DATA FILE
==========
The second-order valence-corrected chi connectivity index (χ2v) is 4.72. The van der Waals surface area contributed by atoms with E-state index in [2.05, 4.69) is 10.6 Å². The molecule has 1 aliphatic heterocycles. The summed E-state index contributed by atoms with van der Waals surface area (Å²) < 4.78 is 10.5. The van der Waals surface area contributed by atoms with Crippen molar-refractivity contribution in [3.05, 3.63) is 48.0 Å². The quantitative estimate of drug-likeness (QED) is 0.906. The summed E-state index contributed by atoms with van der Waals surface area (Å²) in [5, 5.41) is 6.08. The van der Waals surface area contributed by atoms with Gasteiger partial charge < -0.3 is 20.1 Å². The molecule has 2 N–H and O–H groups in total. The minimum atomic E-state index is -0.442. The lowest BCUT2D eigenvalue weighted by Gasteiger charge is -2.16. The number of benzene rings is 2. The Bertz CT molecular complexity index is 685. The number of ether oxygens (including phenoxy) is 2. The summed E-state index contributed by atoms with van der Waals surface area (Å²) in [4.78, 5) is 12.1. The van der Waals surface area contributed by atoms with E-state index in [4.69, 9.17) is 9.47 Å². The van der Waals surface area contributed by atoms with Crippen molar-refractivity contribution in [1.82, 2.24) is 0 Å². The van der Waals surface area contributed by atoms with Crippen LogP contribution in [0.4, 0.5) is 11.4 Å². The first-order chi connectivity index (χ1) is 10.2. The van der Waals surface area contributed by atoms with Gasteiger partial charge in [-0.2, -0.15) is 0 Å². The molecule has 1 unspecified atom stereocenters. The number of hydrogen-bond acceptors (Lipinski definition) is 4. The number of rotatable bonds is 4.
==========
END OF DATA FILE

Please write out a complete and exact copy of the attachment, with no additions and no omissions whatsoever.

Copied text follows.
The second-order valence-corrected chi connectivity index (χ2v) is 4.72. The van der Waals surface area contributed by atoms with E-state index in [2.05, 4.69) is 10.6 Å². The molecule has 1 aliphatic heterocycles. The summed E-state index contributed by atoms with van der Waals surface area (Å²) < 4.78 is 10.5. The van der Waals surface area contributed by atoms with Crippen molar-refractivity contribution in [3.05, 3.63) is 48.0 Å². The quantitative estimate of drug-likeness (QED) is 0.906. The summed E-state index contributed by atoms with van der Waals surface area (Å²) in [5, 5.41) is 6.08. The van der Waals surface area contributed by atoms with Gasteiger partial charge < -0.3 is 20.1 Å². The molecule has 2 N–H and O–H groups in total. The minimum atomic E-state index is -0.442. The lowest BCUT2D eigenvalue weighted by Gasteiger charge is -2.16. The number of benzene rings is 2. The Bertz CT molecular complexity index is 685. The number of ether oxygens (including phenoxy) is 2. The summed E-state index contributed by atoms with van der Waals surface area (Å²) in [4.78, 5) is 12.1. The van der Waals surface area contributed by atoms with E-state index in [4.69, 9.17) is 9.47 Å². The van der Waals surface area contributed by atoms with Crippen molar-refractivity contribution in [1.82, 2.24) is 0 Å². The van der Waals surface area contributed by atoms with Crippen LogP contribution in [0.4, 0.5) is 11.4 Å². The first-order chi connectivity index (χ1) is 10.2. The van der Waals surface area contributed by atoms with Gasteiger partial charge in [-0.2, -0.15) is 0 Å². The molecule has 1 unspecified atom stereocenters. The number of hydrogen-bond acceptors (Lipinski definition) is 4. The number of rotatable bonds is 4.